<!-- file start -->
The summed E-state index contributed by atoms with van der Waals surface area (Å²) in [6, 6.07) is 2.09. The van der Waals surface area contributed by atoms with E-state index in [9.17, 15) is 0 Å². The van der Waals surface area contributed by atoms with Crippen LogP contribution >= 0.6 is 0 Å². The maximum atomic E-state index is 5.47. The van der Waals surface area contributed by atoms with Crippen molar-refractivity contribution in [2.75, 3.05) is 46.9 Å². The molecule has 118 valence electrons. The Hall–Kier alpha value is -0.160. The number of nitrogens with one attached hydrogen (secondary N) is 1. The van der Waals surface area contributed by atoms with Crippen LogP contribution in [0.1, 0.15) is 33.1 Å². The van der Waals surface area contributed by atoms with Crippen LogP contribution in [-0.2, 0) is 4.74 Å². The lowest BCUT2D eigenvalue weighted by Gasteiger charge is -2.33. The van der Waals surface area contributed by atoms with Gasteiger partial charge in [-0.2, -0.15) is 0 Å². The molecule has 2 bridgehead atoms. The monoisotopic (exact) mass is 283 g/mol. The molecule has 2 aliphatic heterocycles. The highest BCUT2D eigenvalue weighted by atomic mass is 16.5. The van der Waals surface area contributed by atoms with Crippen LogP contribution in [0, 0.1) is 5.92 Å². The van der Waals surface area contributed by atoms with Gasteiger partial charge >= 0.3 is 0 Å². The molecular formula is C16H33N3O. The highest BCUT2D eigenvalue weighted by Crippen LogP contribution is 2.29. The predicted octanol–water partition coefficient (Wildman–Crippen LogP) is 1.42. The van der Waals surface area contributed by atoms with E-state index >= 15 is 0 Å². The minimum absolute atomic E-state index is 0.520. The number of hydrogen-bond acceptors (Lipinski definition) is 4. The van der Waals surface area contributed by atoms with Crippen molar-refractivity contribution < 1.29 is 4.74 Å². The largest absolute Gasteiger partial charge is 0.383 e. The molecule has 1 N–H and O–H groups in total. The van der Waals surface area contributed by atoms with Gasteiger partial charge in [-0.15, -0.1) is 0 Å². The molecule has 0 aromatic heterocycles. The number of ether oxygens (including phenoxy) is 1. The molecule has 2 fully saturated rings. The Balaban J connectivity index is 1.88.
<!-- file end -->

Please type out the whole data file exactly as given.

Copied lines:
The summed E-state index contributed by atoms with van der Waals surface area (Å²) in [6, 6.07) is 2.09. The van der Waals surface area contributed by atoms with E-state index in [9.17, 15) is 0 Å². The van der Waals surface area contributed by atoms with Crippen LogP contribution >= 0.6 is 0 Å². The maximum atomic E-state index is 5.47. The van der Waals surface area contributed by atoms with Crippen molar-refractivity contribution in [2.75, 3.05) is 46.9 Å². The molecule has 118 valence electrons. The Hall–Kier alpha value is -0.160. The number of nitrogens with one attached hydrogen (secondary N) is 1. The van der Waals surface area contributed by atoms with Crippen LogP contribution in [0.1, 0.15) is 33.1 Å². The van der Waals surface area contributed by atoms with Crippen LogP contribution in [-0.2, 0) is 4.74 Å². The lowest BCUT2D eigenvalue weighted by Gasteiger charge is -2.33. The van der Waals surface area contributed by atoms with Gasteiger partial charge in [-0.2, -0.15) is 0 Å². The molecule has 2 bridgehead atoms. The monoisotopic (exact) mass is 283 g/mol. The molecule has 2 aliphatic heterocycles. The highest BCUT2D eigenvalue weighted by atomic mass is 16.5. The van der Waals surface area contributed by atoms with Crippen LogP contribution in [0, 0.1) is 5.92 Å². The van der Waals surface area contributed by atoms with Gasteiger partial charge >= 0.3 is 0 Å². The molecular formula is C16H33N3O. The highest BCUT2D eigenvalue weighted by Crippen LogP contribution is 2.29. The predicted octanol–water partition coefficient (Wildman–Crippen LogP) is 1.42. The van der Waals surface area contributed by atoms with E-state index >= 15 is 0 Å². The minimum absolute atomic E-state index is 0.520. The number of hydrogen-bond acceptors (Lipinski definition) is 4. The van der Waals surface area contributed by atoms with Crippen molar-refractivity contribution < 1.29 is 4.74 Å². The largest absolute Gasteiger partial charge is 0.383 e. The molecule has 1 N–H and O–H groups in total. The van der Waals surface area contributed by atoms with Gasteiger partial charge in [-0.15, -0.1) is 0 Å². The molecule has 0 aromatic heterocycles. The number of ether oxygens (including phenoxy) is 1. The molecule has 2 fully saturated rings. The Balaban J connectivity index is 1.88.